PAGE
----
IR35: An insight into the guidance

IR35 has been an "abject failure" at reaping tax for the Treasury since its inception more than 10 years ago, according to Qdos Consulting. 

Given the renewed interest in IR35 however, the tax consultants have provided a brief insight into the guidance. 

Included is a view into HMRC's risk-based approach to selecting contractors for compliance reviews. 

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  • New approach to enquiries 
  • Business entity tests (BETs)
  • Improved IR35 helpline
  • Public sector appointees
  • Controlling persons proposal

Continued...

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Comments

But it still won't raise any more revenue ...

vstrad | | Permalink

... unless contractors take fright and just give in.

And it stilldoesnt' remove the uncertainty either...

mfwiniberg | | Permalink

... because the tests still don't addresss the definition of 'service' companies, or of contractors like myself with multiple clients, and yet with no formal contracts.

For example, given that I provide, specify, monitor and supply (or order as appropriate) all the IT and connectivity for one particular client, I could reasonably be considered to be a controlling person, yet I have no written contract, no agreed hours of work, provide my own equipment (even on site), sell equipment at a profit through my 'service' company to this client as well as others, control my own hours of work and also subsititute other contractors when I am not available - whom I pay on an on-call basis. I have done this now for five years for this particular client, whilst still doing business with other clients. Some of that business is undertaken by the other director/employee of the company, so I cannot see how it can possibly be a 'service' company in the HMRC sense, but nevertheless the entire company mainly provides services, rather than goods.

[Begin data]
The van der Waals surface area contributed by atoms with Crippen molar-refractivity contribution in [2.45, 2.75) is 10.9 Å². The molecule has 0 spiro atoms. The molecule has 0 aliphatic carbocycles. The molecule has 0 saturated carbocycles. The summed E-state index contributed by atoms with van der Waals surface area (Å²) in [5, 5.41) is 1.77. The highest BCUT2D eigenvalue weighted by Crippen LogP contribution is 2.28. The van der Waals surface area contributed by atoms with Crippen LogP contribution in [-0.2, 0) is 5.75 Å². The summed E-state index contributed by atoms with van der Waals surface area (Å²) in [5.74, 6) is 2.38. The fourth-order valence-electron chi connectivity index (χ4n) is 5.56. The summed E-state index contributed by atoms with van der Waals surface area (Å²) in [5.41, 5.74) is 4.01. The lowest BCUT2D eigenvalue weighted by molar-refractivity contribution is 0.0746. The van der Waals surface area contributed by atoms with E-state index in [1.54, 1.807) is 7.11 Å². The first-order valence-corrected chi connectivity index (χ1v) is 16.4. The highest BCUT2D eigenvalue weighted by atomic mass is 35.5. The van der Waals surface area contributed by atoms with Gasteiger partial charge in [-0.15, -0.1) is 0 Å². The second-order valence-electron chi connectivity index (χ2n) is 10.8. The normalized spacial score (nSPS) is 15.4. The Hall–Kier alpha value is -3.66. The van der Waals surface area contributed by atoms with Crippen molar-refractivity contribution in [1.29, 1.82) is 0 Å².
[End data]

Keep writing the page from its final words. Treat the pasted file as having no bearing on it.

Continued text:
So, where do I fit on the risk scale 8) ?

What's even more amazing is that it appears that some senior civil servants (including BBC employees) have effectively been operating arrangements that clearly fall foul of IR35 for some time, with full knowledge of HMRC it would seem, and yet nothing at all has been said or done - until the sh*t hit the fan recently. As always, its so much easier (both legally and politically) to go after the small-fry than the people actually abusing the system, so - once again - it's the small entrepreneur who suffers whilst the mandarins do as they please.

HMRC could raise more money by pursuing just one of the major tax 'avoiders' (Vodafone, Starbucks, Amazon etc etc) than they have in 10 years of pointless, mostly failed, investigations. Perhaps the recent publicity will concentrate minds a bit, but I'm not holding my breath...

Mike